Renata has worked on peace operations and complex emergencies at UN Headquarters and in Afghanistan, the Democratic Republic of Congo, Haiti, Mali and Syria. She led major UN-wide policy and reform initiatives on peace and security issues including security sector reform, peacekeeping partnerships and crisis management capacities.

Before joining the United Nations, Renata was head of Stockholm International Peace Research Institute’s Programme on Armed Conflict and Conflict Management (1999-2005) and Deputy Director of the EastWest Institute’s European Security Programme in Budapest (1997-1999). She was Special Adviser to the European Union Council Secretariat for the first European Union crisis management operation and a member of EU High Representative Javier Solana’s 2004 Task Force on a Human Security Doctrine for Europe.

Renata holds a M.Phil and D.Phil from the University of Oxford where she was the Hedley Bull Junior Research Fellow in International Relations. She was a Fulbright Scholar at Princeton University and a visiting researcher at the former Western European Union Institute for Security Studies in Paris. She has published widely on international security matters. She speaks English, French and Swedish.

Ambassador Dr. Bonnie Jenkins is the Founder and Executive Director of the Women of Color Advancing Peace, Security and Conflict Transformation (WCAPS), a 501c3 non-profit organisation established in 2017. Jenkins is currently the Chair of the Steering Committee of the International Women’s Conference on Preventing the Proliferation of Weapons of Mass Destruction to Non-State Actors, and the Chair of the Committee on Radioactive Sources: Applications and Alternative Technologies of the National Academies of Sciences.

She is a Non-resident Senior Fellow at the Brookings Institution and an Adjunct Professor at the Georgetown University School of Foreign Service and a Professorial Lecturer at the George Washington Elliott School of International Affairs. She is also a Visiting Scholar at the School of Veterinary Sciences and the School of Nursing at the University of Pennsylvania.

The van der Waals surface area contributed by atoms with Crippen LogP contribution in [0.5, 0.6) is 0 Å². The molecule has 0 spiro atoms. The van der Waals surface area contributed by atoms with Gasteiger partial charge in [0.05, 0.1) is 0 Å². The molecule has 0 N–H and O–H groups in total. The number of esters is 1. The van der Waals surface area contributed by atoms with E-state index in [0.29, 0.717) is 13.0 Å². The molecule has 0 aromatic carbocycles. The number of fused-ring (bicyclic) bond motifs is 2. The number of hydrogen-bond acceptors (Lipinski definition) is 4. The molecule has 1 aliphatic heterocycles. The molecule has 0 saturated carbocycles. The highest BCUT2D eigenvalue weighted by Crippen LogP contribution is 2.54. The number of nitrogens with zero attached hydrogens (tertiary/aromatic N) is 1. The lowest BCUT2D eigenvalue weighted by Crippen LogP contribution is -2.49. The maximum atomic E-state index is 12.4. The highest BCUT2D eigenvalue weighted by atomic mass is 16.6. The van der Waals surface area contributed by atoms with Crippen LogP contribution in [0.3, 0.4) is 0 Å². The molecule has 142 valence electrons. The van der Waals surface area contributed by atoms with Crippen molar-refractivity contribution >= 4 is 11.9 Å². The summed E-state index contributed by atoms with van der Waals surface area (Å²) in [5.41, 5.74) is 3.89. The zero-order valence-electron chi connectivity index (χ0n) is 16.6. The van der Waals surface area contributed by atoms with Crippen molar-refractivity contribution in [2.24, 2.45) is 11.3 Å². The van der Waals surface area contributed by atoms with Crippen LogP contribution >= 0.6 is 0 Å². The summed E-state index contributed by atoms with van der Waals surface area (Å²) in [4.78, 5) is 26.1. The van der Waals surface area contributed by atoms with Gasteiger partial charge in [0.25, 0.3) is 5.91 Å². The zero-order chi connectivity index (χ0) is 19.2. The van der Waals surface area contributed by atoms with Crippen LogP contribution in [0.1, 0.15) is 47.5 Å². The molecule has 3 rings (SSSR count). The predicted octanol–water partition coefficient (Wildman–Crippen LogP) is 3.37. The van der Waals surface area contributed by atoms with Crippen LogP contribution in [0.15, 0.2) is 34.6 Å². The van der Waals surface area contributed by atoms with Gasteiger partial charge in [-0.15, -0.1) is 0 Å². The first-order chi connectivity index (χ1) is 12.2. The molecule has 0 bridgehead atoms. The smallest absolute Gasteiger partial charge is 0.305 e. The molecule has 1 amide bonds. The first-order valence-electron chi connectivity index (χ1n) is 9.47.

From 2009 to 2017, Jenkins was an Ambassador at the U.S. Department of State (DOS) where she served as Coordinator for Threat Reduction Programs (CTR) in the Bureau of International Security and Nonproliferation. In that role, Jenkins coordinated the Department of State’s programmes and activities to prevent weapons of mass destruction (WMD) terrorism with programmes funded by other US Departments and Agencies, and with similar programmes funded by other countries. She served as the U.S. representative to the 30-nation G7 Global Partnership Against the Spread of Weapons and Materials of Mass Destruction and chaired the Global Partnership in 2012. Jenkins was the Department of State’s lead to the four Nuclear Security Summits that took place from 2010 – 2016.

Before returning to government in 2009, Jenkins served as Program me Officer for US Foreign and Security Policy at the Ford Foundation. She also served as Counsel on the National Commission on Terrorist Attacks Upon the United States (9/11 Commission). Jenkins was the lead staff member conducting research, interviews, and preparing commission reports on counter terrorism policies in the Office of the Secretary of Defense and on U.S. military plans targeting al Qaeda before 9/11. She served as General Counsel to the U.S. Commission to Assess the Organization of the Federal Government to Combat the Proliferation of Weapons of Mass Destruction and worked at Rand Corporation focusing on Middle East weapons of mass destruction issues. She served as legal advisor to several WMD and conventional international implementation bodies, including the Organization for the Prohibition of Chemical Weapons (OPCW), the Conventional Forces in Europe Treaty Joint Consultative Group, and the Comprehensive Nuclear Test Ban Treaty Organization.

Professor Li Bin is professor of international relations at Tsinghua University. He was a Social Science Research Council–MacArthur Foundation Peace and Security Fellow at the Massachusetts Institute of Technology and Princeton University.

Li previously directed the arms control division at the Institute of Applied Physics and Computational Mathematics, where he also served as executive director of the Program for Science and National Security Studies. He was a senior fellow at Carnegie Endowment for International Peace.

Li Bin has published a few books and numerous papers and op-eds on arms control issues. Li is a physicist and expert on nuclear disarmament. His research focuses on China’s nuclear and arms control policy and on U.S.-Chinese nuclear relations.